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Late NDP Leader Jack Layton Honoured With a Statue

A bronze statue of Jack Layton was unveiled this afternoon in front of the newly renamed Jack Layton Ferry Terminal.

A young man poses with Layton’s memorial while MP Olivia Chow addresses a crowd.

Eariler today, on the two-year anniversary of New Democrat leader Jack Layton’s death, the late politician got his first permanent, public memorial. The Toronto Island Ferry Terminal was renamed the Jack Layton Ferry Terminal, and, just in front of the terminal, a unique monument to Layton was unveiled.

Called, Jack’s Got Your Back. Stronger Together: The Layton Memorial, the monument is a bronze sculpture that depicts Layton on the back seat of a tandem bicycle. Toronto sculptor David Pelletier created the statue with design tips from Layton’s widow, Trinity-Spadina MP Olivia Chow (who is herself a sculptor), to ensure that the features were accurate. The front seat is open, to encourage people to sit and take photos.

“I actually was in the back. I had Jack’s back,” Chow laughed during her speech to a crowd of dignitaries and reporters. She described how she and Jack would ride tandem everywhere.

“Now,” she said, “he has your back.”

Layton, Chow and their family members were known to ride tandem bicycles throughout Toronto and on family trips. “When you ride together, you’re stronger, faster. You move forward, just like a community,” Chow said.

Jack’s son, Councillor Mike Layton (Ward 19, Trinity-Spadina) also spoke, as did Mayor Rob Ford, Ontario Federation of Labour President Sid Ryan, and author Bill Freeman. Councillor Pam McConnell (Ward 28, Toronto Centre-Rosedale) hosted the ceremony. A slew of Layton’s family and supporters were also in attendance. Around 300 people were there, in total.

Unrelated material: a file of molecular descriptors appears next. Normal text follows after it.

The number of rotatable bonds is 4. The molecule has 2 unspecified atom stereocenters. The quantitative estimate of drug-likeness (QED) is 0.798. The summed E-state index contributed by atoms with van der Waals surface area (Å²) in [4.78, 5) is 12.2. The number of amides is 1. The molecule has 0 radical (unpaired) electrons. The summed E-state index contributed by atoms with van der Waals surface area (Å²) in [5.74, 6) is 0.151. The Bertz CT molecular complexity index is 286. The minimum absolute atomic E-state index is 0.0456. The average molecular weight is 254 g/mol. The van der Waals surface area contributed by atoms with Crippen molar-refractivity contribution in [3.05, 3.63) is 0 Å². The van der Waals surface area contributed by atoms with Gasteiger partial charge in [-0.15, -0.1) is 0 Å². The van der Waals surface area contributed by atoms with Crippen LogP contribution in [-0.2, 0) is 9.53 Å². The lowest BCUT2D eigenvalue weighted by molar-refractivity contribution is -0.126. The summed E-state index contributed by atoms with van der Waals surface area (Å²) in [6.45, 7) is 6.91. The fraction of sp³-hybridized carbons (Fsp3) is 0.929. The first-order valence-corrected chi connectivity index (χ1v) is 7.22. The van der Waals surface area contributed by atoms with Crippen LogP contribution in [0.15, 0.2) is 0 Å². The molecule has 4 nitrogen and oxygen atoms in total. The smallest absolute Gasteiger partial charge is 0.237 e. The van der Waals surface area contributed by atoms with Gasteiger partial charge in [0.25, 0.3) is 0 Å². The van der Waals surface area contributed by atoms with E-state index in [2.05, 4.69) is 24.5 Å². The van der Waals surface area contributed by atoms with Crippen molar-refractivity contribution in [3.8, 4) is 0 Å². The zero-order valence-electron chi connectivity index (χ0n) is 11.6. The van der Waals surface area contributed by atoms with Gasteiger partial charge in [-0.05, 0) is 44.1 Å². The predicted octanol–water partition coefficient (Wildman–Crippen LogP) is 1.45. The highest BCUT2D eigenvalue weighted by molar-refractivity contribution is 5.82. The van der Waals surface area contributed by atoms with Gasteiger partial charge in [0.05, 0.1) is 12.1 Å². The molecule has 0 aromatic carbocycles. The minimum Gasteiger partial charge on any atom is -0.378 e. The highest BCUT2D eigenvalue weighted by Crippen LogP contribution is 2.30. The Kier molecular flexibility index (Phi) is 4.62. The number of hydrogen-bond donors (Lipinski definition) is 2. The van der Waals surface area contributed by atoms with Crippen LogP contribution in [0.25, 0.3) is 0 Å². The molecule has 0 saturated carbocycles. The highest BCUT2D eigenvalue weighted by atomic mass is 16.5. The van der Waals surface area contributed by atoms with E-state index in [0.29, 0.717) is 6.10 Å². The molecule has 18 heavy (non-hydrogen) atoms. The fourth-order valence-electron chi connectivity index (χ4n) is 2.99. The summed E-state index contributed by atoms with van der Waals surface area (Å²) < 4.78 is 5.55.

Each speaker talked about how the sculpture and the renaming reflects Layton’s deep love and passion for the Islands and the people who live there. He was a “driving force in protecting our islanders’ homes,” Councillor McConnell said. “It was where he found tranquility and was re-energized. It was where he got married.”

Mayor Rob Ford brought the politics. “Although we had different views,” he said, “Jack was always kind and respectful…This is Toronto’s way of saying thank you. Thank you to Jack Layton for the way he lived.”

The speakers touched on Layton’s other passions. They spoke of his drive for equality, justice, and the environment, and the way he dedicated himself to ending violence against women and improving worker’s rights, among many other causes.

A passage from Layton’s now-iconic farewell letter can be found alongside the memorial monument

The Ontario Federation of Labour fundraised $350,000 to cover the costs of the statue on behalf of workers in Ontario, whose wellbeing, Ryan argued, was perhaps Layton’s greatest legacy.

In 2010, Layton made a public appearance to announce that he had been diagnosed with prostate cancer. He continued with his duties until after the 2011 Federal Election. Then, on July 25 that same year, he said he would be taking a temporary leave of absence to battle an unspecified new cancer. He died shortly after, in the early hours of August 22, 2011.

Before he died, he wrote a now-iconic letter to Canadians. A passage from this letter can be seen inscribed on the dedication plaque alongside the sculpture. It says: “So let us be loving, hopeful and optimistic. And we’ll change the world.”

Photos by Sheena Lyonnais/Torontoist.

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